In a multimillion-dollar game of one-upmanship, two studios are still fighting for the weekly box-office bragging rights. This was the debut weekend for both Paramount's The Ghost and the Darkness and New Line's The Long Kiss Goodnight. Finishing on top of the box-office charts would be a major marketing coup.

But there are no real Nielsen ratings for motion pictures, which leaves it up to studios to report themselves how much their films make. Everyone knows that a little fudging goes on. "I'm not saying that they're lying, but there's a lot of enthusiastic estimating," said Art Murphy, box-office consultant for the Hollywood Reporter.

The final scoreboard for the weekend reads like this: $9.2 million for Ghost, $9.1 million for the Paramount's The First Wives Club and $9.07 million for Kiss, according to Exhibitor Relations, which compiles box-office stats from studios.

But New Line won't let the story end there.

"I'm happy to know we have the number-one picture in the country and dismayed to know someone would lie about that," said Mitchell Goldman, president of marketing and distribution for New Line.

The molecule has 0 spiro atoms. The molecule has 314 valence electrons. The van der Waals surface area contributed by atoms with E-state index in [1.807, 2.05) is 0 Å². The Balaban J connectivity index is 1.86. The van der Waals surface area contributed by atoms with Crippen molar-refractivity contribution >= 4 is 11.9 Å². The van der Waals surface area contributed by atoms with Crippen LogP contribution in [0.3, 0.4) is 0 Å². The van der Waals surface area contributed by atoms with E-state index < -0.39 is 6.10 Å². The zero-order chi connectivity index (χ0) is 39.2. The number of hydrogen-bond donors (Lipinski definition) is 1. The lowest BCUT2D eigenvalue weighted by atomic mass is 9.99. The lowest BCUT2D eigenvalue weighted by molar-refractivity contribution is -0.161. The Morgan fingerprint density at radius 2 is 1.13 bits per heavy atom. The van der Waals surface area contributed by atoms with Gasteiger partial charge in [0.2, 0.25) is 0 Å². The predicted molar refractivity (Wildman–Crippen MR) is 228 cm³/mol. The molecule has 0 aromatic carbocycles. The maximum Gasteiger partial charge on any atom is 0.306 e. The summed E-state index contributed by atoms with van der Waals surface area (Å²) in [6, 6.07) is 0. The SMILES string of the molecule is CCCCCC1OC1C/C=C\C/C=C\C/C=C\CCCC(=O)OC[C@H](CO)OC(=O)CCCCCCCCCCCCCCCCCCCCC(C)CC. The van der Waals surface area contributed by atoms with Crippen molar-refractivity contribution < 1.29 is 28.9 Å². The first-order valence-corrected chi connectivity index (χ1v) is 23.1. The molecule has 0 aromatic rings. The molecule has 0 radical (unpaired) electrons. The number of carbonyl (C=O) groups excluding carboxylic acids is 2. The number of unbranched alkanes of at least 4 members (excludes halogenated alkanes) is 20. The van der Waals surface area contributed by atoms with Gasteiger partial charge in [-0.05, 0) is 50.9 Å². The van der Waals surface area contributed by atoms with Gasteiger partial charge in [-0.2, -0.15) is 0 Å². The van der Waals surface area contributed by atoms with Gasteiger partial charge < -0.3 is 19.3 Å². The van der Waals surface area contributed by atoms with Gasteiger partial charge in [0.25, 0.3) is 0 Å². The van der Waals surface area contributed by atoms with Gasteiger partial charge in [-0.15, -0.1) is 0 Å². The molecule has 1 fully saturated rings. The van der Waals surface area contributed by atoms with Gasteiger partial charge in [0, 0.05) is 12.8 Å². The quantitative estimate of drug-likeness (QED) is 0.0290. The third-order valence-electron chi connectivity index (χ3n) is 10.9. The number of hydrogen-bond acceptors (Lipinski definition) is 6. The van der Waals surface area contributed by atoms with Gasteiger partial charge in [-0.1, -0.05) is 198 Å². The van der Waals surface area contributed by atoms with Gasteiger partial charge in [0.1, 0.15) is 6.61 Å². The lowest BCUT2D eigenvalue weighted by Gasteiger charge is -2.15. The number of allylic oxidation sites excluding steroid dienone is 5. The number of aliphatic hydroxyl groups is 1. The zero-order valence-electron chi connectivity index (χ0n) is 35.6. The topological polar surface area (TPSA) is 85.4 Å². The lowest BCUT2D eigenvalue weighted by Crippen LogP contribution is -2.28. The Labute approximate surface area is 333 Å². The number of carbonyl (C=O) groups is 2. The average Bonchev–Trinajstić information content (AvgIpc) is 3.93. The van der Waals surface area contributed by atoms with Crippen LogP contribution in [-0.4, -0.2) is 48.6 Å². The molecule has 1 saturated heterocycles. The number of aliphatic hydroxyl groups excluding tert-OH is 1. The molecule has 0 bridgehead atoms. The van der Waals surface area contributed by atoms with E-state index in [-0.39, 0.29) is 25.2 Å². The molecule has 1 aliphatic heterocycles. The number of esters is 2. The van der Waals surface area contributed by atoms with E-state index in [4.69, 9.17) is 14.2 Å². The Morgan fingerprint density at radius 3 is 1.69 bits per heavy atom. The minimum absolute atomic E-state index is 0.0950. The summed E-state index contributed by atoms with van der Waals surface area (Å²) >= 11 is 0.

New Line estimated Sunday that Kiss raked in $9 million for the weekend--a figure that many considered too high. Not to be outdone, Paramount said its films did better with Ghost and Wives hauling in $9.3 and $9.2 million respectively.

So people waited for the final totals, usually released Mondays around 2 p.m., but by 4 p.m. yesterday, there was no word from New Line or Paramount. Each was waiting for the other to blink.

Goldman said his company reported Kiss figures first and Paramount waited to make sure it would top New Line. "I don't think it's an accident [that Paramount's figures came later]," he said. A spokeswoman for Paramount did not return phone calls.

What does all the jockeying really accomplish? "It's for bragging rights more than anything else," said Exhibitor Relations president John Krier. "It's nothing but a short-term game of chicken," said Murphy.

Especially since neither film hit the $10 million mark--considered the sure sign of a hit. "It's an absurdity," said Murphy. "Three days from now no one will remember which film finished 12th and which finished first."

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